When asked to explain what he meant by ‘breaking the system’, he explained: You don’t change an environment overnight ... It is done over the years. What I am trying to get across is that when these changes did take place ... you didn’t wave a magic wand and say, “everything is new, everything is grand”. It took years even when Br Ourson was there.
The report described in turn: the food given to the boys and the cooking and dining facilities; the dormitories; the boys’ clothing; the laundry; the washing facilities; games and recreation; education and training; aftercare; the farm; holidays; and the general atmosphere. The overall conclusion was that: Artane emerged from the inspection with credit. Within the limitations of an inherited system which favoured big schools, all male management and a public purse that had to be prised open at times, the Superior, Br Ourson, is doing a good job in providing for the spiritual, educational and physical needs of the boys entrusted to his care.
Mr MacDaibhid concluded: Having passed strictures on Bro Ourson in the past, I must say that he emerged from this inspection with, in my opinion, much improved stature, his previous weakness being an apparently casual disregard for the authority of the Department.
Before Dr Anna McCabe retired from her position as Medical Inspector, she furnished a General Report on Industrial and Reformatory Schools dated 29th February 1964. She made specific reference to Fr Moore’s report, and stated that she was in substantial agreement with most of its contents. However, she rejected outright his findings regarding the boys’ clothing, diet and medical facilities available in the School, and she complimented Br Ourson on his management and attributed many improvements to his intervention.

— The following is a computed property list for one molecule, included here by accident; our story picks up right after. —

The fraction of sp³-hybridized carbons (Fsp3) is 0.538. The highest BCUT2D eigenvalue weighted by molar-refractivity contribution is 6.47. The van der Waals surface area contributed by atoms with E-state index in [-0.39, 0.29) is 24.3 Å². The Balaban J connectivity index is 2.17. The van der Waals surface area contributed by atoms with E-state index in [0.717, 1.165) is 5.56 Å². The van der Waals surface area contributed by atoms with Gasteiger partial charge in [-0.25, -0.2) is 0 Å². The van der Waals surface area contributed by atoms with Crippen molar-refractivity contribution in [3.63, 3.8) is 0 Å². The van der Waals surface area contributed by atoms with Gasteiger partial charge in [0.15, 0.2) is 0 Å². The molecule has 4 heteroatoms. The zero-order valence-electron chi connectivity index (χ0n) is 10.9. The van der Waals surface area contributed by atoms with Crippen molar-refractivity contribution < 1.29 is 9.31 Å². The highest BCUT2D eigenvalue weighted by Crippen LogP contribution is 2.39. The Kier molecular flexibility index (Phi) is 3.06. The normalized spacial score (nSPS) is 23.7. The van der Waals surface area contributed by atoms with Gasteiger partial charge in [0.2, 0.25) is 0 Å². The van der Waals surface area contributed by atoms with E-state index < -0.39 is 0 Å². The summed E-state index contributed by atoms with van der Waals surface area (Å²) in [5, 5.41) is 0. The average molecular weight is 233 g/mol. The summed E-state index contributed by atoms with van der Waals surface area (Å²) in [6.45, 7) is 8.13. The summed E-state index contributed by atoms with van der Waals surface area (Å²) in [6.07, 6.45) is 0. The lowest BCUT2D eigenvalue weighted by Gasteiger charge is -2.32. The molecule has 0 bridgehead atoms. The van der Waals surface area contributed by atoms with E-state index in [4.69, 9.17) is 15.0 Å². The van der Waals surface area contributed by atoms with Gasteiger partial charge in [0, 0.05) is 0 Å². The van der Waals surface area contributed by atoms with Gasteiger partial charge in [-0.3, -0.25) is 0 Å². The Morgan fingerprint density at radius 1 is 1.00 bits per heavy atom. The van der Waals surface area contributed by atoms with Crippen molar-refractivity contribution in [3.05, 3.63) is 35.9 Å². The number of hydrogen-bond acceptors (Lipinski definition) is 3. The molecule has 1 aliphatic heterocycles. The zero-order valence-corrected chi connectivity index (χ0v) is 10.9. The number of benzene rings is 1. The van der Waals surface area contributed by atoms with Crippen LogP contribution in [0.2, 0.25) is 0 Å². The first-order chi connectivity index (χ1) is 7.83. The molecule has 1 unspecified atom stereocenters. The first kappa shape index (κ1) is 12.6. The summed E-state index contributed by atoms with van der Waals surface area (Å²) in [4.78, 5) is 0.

Fr Moore confirmed the evidence of a complainant who said that he had reported sexual abuse to Fr Moore when he was in Artane. The boy had confided in him that he had been sexually abused by Br Adrien who worked in the kitchen. Fr Moore had always found him to be personable and thought that he was popular with the boys. He had never experienced or heard of complaints of sexual impropriety during his own time as a pupil in St Vincent’s and this was the first time he had ever had to deal with such a matter. Fr Moore suggested that the boy go to the Superior, Br Ourson, about the matter, but he was reluctant to do so, as he felt that it would be perceived that he was telling tales on Br Adrien. Fr Moore offered to speak to Br Ourson. He immediately went to Br Ourson and told him the nature of the allegations made against Br Adrien who said that he would deal with the matter. Fr Moore also informed the Provincial, Br Mulholland, to reinforce the seriousness of the matter. Within days, Br Adrien was removed from Artane and transferred to another institution. His departure was not announced: he simply disappeared.
He did receive another complaint, which he reported to Br Ourson, and the Brother was removed from the School.